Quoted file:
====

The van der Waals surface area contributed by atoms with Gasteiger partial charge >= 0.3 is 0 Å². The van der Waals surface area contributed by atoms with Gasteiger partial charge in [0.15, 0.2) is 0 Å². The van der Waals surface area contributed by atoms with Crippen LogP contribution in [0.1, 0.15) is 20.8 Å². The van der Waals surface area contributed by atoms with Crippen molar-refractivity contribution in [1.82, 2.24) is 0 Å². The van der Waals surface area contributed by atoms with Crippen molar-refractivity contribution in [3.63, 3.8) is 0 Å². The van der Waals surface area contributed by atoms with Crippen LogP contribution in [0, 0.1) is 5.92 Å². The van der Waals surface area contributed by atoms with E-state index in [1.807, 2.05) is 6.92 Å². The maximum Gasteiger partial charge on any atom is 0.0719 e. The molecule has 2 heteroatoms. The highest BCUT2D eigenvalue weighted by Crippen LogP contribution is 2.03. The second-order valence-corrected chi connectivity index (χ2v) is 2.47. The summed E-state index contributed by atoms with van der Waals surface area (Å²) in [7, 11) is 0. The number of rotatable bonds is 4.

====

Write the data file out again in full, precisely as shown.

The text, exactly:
The van der Waals surface area contributed by atoms with Gasteiger partial charge >= 0.3 is 0 Å². The van der Waals surface area contributed by atoms with Gasteiger partial charge in [0.15, 0.2) is 0 Å². The van der Waals surface area contributed by atoms with Crippen LogP contribution in [0.1, 0.15) is 20.8 Å². The van der Waals surface area contributed by atoms with Crippen molar-refractivity contribution in [1.82, 2.24) is 0 Å². The van der Waals surface area contributed by atoms with Crippen molar-refractivity contribution in [3.63, 3.8) is 0 Å². The van der Waals surface area contributed by atoms with Crippen LogP contribution in [0, 0.1) is 5.92 Å². The van der Waals surface area contributed by atoms with E-state index in [1.807, 2.05) is 6.92 Å². The maximum Gasteiger partial charge on any atom is 0.0719 e. The molecule has 2 heteroatoms. The highest BCUT2D eigenvalue weighted by Crippen LogP contribution is 2.03. The second-order valence-corrected chi connectivity index (χ2v) is 2.47. The summed E-state index contributed by atoms with van der Waals surface area (Å²) in [7, 11) is 0. The number of rotatable bonds is 4.